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Getting Started on the Four Stages of Financial Growth

Last week, I introduced you to a fictitious couple called John and Jane Mills.  On the surface, this young couple looks like they are living an idyllic middle-class life. But under the surface, they are Struggling in their financial growth.  With a combination of cash flow and debt issues, their financial lives are a source of constant stress in their marriage and they need help to turn things around.

As promised last week, in today’s post, I will provide some practical suggestions on how the two of them can begin the path of improving their financial stewardship.  At the core of my recommendations is what I call The Four Stages of Financial Growth.  Regardless of where you are on the Five Levels of Financial Being, you will always use these stages to help you move up in your wealth cycle.

The Four Stages of Financial Growth are:

  • Spending Control – the most fundamental skill in wealth building is learning how to effectively manage the money that you already have.  Before you can work on any of the other steps you need positive cash flow – which comes from having some money left over after you have paid for all your expenses.
  • Debt Elimination – trying to build wealth while still in debt is a losing plan because a portion of your cash flow is always allocated to somebody else’s agenda.  That’s why I focus so much energy on helping you master this step.
  • SaVesting – this is the combination of Saving and Investing.  I don’t believe that you have to build up a huge savings fund before it is okay for you to invest because doing so makes you miss out on one of the most important elements to investing: time.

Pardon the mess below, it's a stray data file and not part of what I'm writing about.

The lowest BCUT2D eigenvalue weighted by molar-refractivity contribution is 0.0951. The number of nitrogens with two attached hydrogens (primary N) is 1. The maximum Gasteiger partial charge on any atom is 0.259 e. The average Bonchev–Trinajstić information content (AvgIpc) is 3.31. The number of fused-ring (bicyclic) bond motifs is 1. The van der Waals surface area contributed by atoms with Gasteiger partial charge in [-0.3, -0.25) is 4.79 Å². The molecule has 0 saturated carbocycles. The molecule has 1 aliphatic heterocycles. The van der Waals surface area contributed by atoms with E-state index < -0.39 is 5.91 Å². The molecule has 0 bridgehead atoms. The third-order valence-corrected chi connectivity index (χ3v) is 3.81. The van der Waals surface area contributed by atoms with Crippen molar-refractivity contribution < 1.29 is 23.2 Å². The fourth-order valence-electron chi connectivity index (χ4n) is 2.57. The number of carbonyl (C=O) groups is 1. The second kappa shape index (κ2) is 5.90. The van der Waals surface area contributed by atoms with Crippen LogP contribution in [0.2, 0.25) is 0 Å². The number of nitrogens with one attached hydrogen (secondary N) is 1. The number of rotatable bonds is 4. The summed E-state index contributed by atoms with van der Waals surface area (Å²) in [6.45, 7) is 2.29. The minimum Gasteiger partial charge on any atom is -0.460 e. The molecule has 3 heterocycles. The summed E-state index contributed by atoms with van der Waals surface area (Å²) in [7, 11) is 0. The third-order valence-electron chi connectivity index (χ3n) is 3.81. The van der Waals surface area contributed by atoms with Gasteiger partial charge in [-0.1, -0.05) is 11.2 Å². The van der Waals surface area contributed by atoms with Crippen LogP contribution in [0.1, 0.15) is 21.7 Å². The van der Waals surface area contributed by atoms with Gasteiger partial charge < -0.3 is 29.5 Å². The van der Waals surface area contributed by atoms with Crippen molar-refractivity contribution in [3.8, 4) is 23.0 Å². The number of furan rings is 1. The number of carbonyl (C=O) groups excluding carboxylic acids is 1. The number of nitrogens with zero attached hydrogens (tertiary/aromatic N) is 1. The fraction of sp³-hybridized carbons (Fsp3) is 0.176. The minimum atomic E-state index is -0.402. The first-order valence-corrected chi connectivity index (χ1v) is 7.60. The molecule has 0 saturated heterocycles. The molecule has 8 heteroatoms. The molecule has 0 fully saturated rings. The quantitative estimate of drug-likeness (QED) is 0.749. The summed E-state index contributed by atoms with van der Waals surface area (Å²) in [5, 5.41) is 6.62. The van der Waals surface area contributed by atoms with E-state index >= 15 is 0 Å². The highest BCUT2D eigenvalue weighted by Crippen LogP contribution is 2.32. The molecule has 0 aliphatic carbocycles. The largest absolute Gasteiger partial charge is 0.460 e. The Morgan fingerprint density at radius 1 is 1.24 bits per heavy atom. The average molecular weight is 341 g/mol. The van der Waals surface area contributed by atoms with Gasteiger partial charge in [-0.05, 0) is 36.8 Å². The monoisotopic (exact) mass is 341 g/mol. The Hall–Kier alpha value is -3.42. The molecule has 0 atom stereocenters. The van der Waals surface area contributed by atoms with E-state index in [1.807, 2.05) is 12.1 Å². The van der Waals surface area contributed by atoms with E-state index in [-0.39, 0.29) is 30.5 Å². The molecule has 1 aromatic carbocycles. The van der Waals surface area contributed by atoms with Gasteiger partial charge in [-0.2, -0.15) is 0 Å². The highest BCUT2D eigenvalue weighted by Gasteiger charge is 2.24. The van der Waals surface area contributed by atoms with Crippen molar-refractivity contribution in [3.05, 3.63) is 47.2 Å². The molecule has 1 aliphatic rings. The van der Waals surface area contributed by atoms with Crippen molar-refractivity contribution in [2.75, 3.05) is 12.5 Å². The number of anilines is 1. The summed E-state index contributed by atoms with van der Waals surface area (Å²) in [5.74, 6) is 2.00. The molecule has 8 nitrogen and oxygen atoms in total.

• Building Your Wealth Machine – once you have the first three stages under control, this is the most fun part – putting your money to work in the right vehicles.

For the Mills couple to turn their situation around, their main focus should be on the first two of the four stages.  As I described last week, there are a few issues going on that are hurting them financially.  John has a large college debt obligation that significantly eats into their monthly cash flow and they are making this situation worse by living beyond their means.  They make up the difference by racking up credit card debt.

Harness Spending with a Budget

The first thing I recommend for them to do is to sit down together and create a budget.  I can tell from their situation that they either don’t have a budget or they have one but don’t follow it.  They will probably resist this step because, like most people, they think of a budget as something that constrains their ability to enjoy life.  In reality, it is actually the opposite.  Life is much more enjoyable when you are proactively telling your money what to do.

There are no magical templates for creating a budget that will suddenly turn things around for them.  It is the exercise of looking at every dollar that comes into their household and prioritizing how it is spent that will help them to start making better choices about how they spend money.  I describe the process of creating a budget that works in my book, The Wealth Cycle.

Free Up Cash Flow with Debt Elimination

After they have figured out where they are spending money and done some reprioritizing, they will most likely find that they can create some extra cash flow each month, just by being better about telling their money what to do. Instead of using that extra money to go out to dinner or on a trip, the most strategic thing they can do is use it as the starting point for creating a debt eliminator to pay off their credit card and student loans.   I will go into the details of how to do this in a later post.  In essence, they will start with their smallest debt and pay as much over the minimum payment as they can so that they accelerate its payoff.  Then they will use the newly freed up cash flow from paying that debt off to work on their next biggest debt.

Working on these two items will take John and Jane some time and if they are diligent with the process, they will see their relationship with money transform into an area of joy in their marriage instead of a cause for stress.

Next week, I will fast forward the Mills story to show you how they successfully move their financial growth from Struggling to Steady, and what they can do to start working on moving to Solid.

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